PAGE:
In a random gift of love and affection towards my PC, I jumped onto Steam and perused the list of games that had been Recommended For Me. First one to show up was a little nifty game called The Swapper.
Title: The Swapper
Developer: Facepalm Games
Platform: Windows, Mac, Linux, PS3, PS4, Vita, WiiU
Publisher: Facepalm Games
Reviewed on: Windows
Not really knowing anything about the game other than it was a puzzle platformer (gathered from the trailer), I jumped in. The Swapper is a sci-fi themed space game. You play a scavenger who crash lands on – and is now stranded aboard – a research station that appears abandoned. The goal, I suppose, is to find out what’s going on around this space station, and obviously try to escape.
THE PUZZLES THEMSELVES ARE VERY SMART AND DO REQUIRE THOUGHT AND PERSISTENCE AT TIMES
As the player, you acquire a hand-held cloning tool which allows you to create up to four simultaneous clones of your character, and grants you the ability to swap your consciousness across each one, as long as they are within sight. Once created, the clones mimic the moves of the player as long as there are no obstacles in their way. The clones can also die from falling from a great height or through general environment hazards. If a clone dies, they’re reclaimed and can be re-spawned. Clones can also be reclaimed by being absorbed by the player.
Time also slows down when creating a clone with the Swapper and this game mechanic allows the player to traverse vertical areas. You can shoot a clone up towards the ceiling, and swap your consciousness over, and while the clone is falling in slow-motion, you can then create a 2nd clone to the platform you wish to reach (previously out of the field of view of the original player) and swap again.
Some rooms also have certain lights sources to illuminate the area. Blue, Red, and Purple – these lights can either prevent the clones from being created, or will prevent the player from swapping their consciousness to the clone across the room, or both. This is where using multiple clones to activate triggers comes into play. The puzzles themselves are very smart and do require thought and persistence at times.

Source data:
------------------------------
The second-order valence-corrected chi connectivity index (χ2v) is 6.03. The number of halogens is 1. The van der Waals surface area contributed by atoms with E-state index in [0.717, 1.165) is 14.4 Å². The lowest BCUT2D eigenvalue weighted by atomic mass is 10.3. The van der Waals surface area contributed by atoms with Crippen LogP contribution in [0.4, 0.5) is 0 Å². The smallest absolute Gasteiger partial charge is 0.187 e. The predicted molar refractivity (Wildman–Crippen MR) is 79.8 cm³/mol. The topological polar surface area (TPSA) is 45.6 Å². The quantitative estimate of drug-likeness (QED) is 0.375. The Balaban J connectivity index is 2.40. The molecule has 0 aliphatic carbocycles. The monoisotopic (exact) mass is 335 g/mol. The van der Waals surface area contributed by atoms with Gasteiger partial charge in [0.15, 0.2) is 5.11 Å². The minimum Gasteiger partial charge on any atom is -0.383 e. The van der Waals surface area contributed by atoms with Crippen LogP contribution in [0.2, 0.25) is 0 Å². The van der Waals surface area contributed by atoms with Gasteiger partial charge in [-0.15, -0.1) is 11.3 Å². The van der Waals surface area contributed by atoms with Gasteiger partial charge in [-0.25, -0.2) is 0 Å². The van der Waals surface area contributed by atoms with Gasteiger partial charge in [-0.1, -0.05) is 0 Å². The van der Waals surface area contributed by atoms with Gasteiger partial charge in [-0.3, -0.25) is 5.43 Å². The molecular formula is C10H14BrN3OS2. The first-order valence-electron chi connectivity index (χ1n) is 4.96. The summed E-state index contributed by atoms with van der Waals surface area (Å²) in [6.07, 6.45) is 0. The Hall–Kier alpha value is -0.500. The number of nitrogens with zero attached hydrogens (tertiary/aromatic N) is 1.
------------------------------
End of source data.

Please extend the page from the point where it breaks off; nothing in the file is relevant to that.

The goal in each area is to acquire the orbs that activate the teleporters which then allow us to activate the next area.
SUPERB USE OF BLOOM EFFECTS FOR LIGHTING AND DEPTH OF FIELD
As you progress throughout the space station you come across terminals that start to tell the story of the game. Similar to Dead Space, the crew of this station have found space rocks on a nearby planet, and the rocks themselves seem to give off this electro-wave activity, leading the crew to believe that the rocks are somewhat alive or conscious. Once aboard, the rock’s telepathic abilities start to penetrate the minds and dreams of the crew, and without cause or reason, they start to die off, leading the remaining members to believe that the rocks themselves are driving the crew mad. Unfortunately they’ve brought so many aboard they can no longer get rid of them.
We actually come across these telepathic rocks throughout the game, unknown are their effects on us, but they do tend to share their disturbing thoughts with us.
The game is straight forward in its design, and it looks very pretty, with superb use of bloom effects for lighting and depth of field. The characters actions are limited to walking and jumping, and there are gravity sections that will require the use of the Swapper to boost around. These areas can get very disorientating as the room itself rotates, and not the player. There is also the opportunity to use the occasion physics object to activate triggers or hold up walls.
The game’s atmosphere is to be lauded. Its quiet and creepy, deep and loud sounds can make you eager to press on, or have you looking over your shoulder. The score, with piano being the main instrument, tends to reveal the vast emptiness of this space station we’ve found ourselves in. Makes us feel very alone.
– For those who like platformers, creepy empty space, or watching their clones walk off ledges.